hope, but it will definitely prevent undercutting and ensure support.
        These are steel-backs. Don't know about the polyester-backed 152s.

        The Toybobo 95s are a dream plate. Perfectly clean at 3.5 minute
        washout, no residue, no undercutting, steel- or polyester-backed.

        Gerald
        http://BielerPress.blogspot.com

        --- In PPLetterpress@yahoogroups.com, Peter Fraterdeus <peterf@...> wrote:
        >
        > Bryan, Gerald,
        >
        > Dampening worked well on the 300gsm Lettra
        > Assuming one is doing single color work, variation in grain doesn't
        > really come into it.
        > Also, even with multiple colors, keeping the stock lightly wrapped
        > between impressions will minimize dimensional variation.
        >
        > Double ply, 600gsm, I can imagine may be a problem on the cylinder,
        > yes...
        >
        > As far as the other concern that Gerald alludes to, the plate in
        > question was neither of the Toyobos, but a leftover that was acquired
        > previously. I've had none of these problems with the Toyobo 152. One
        > thing is that I've found that keeping the washout to the absolute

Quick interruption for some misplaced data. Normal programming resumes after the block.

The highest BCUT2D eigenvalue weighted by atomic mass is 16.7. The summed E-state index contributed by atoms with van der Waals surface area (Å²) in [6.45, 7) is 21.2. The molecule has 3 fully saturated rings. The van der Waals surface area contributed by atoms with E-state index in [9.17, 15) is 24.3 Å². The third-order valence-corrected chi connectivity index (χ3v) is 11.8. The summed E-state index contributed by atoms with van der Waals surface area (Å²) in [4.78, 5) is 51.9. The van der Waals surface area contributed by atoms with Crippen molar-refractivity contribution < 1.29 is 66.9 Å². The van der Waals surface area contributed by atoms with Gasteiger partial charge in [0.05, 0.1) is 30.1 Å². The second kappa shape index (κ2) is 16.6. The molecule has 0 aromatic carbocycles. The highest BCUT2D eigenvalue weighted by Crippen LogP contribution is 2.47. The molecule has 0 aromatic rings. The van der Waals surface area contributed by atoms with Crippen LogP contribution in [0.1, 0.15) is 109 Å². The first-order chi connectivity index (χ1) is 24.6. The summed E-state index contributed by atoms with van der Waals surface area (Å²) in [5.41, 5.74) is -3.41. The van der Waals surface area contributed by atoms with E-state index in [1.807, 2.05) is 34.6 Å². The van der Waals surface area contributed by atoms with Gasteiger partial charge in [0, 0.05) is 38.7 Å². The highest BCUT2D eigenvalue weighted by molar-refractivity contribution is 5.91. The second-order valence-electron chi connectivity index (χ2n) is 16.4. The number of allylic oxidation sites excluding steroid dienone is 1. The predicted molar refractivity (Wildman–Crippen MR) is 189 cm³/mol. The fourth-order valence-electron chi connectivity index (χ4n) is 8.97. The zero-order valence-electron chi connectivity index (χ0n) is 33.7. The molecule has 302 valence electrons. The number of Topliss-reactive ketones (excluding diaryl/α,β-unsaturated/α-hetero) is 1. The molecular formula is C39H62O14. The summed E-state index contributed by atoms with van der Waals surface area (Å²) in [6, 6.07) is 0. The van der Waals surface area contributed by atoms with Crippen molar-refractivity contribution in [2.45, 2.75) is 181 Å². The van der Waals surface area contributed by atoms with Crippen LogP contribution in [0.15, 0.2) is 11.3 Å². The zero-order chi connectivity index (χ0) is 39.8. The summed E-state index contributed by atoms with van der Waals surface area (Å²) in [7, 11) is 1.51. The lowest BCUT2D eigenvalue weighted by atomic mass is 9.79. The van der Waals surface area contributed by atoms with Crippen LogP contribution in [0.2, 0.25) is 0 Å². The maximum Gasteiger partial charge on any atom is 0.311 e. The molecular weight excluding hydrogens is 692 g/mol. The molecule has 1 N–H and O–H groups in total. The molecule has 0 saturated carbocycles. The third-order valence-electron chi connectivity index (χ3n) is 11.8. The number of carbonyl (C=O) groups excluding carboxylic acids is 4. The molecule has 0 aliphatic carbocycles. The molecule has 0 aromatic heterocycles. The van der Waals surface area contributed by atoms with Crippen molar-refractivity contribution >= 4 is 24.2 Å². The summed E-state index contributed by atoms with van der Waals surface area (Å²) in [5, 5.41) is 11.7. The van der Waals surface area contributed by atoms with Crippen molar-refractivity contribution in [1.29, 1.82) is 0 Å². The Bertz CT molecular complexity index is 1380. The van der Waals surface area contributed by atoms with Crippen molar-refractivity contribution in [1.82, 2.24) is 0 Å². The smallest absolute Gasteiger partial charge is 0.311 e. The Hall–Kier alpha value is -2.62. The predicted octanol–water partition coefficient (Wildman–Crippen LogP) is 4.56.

> minimum is critical, and often pull the plate while there are still
        > small amounts of material adhering to the backing. (about 4.5 minutes)
        > With this, I get lovely shoulders on even isolated thin rules and
        > dots...
        >
        > My concern had nothing to do with "bulging" between the letters, but
        > the fact that there was so little definition between the letters, so
        > that the whole line of type appeared to be surrounded by a slight
        > depression caused by very shallow shoulders. With the Toyobo (either
        > 95 or 152) I've not had this problem. While the impression was not
        > wimpy, neither was it excessive. There is never embossing on the verso.
        >
        > Cheers
        > P
        >
        >
        > On 8 May 2008, at 6:43 PM, kringds wrote:
        > > Hi Gerald,
        > >
        > > I was browsing the archives on dampening paper and came across your
        > > post below in
        > > which you seem suprised at the dampening of Lettra. Could you tell
        > > me why you were
        > > supprised?
        > >
        > > I am getting ready to print a job on 32# lettra and am debating if I
        > > should dampen the
        > > paper. I will be printing on polymer plates with primarily line art
        > > with black ink.
        > >
        > > I have dampened heavier weight paper before with good results but I
        > > am wondering if it
        > > makes sense for a lighter weight paper. I assume it does. Could you
        > > or anyone with
        > > experience let me know their opinion on this?
        > >
        > > As always, thanks for the help and advice.
        > >
        > > bryan kring
        >
        > Peter Fraterdeus
        > Exquisite Letterpress
        > http://slowprint.com
        >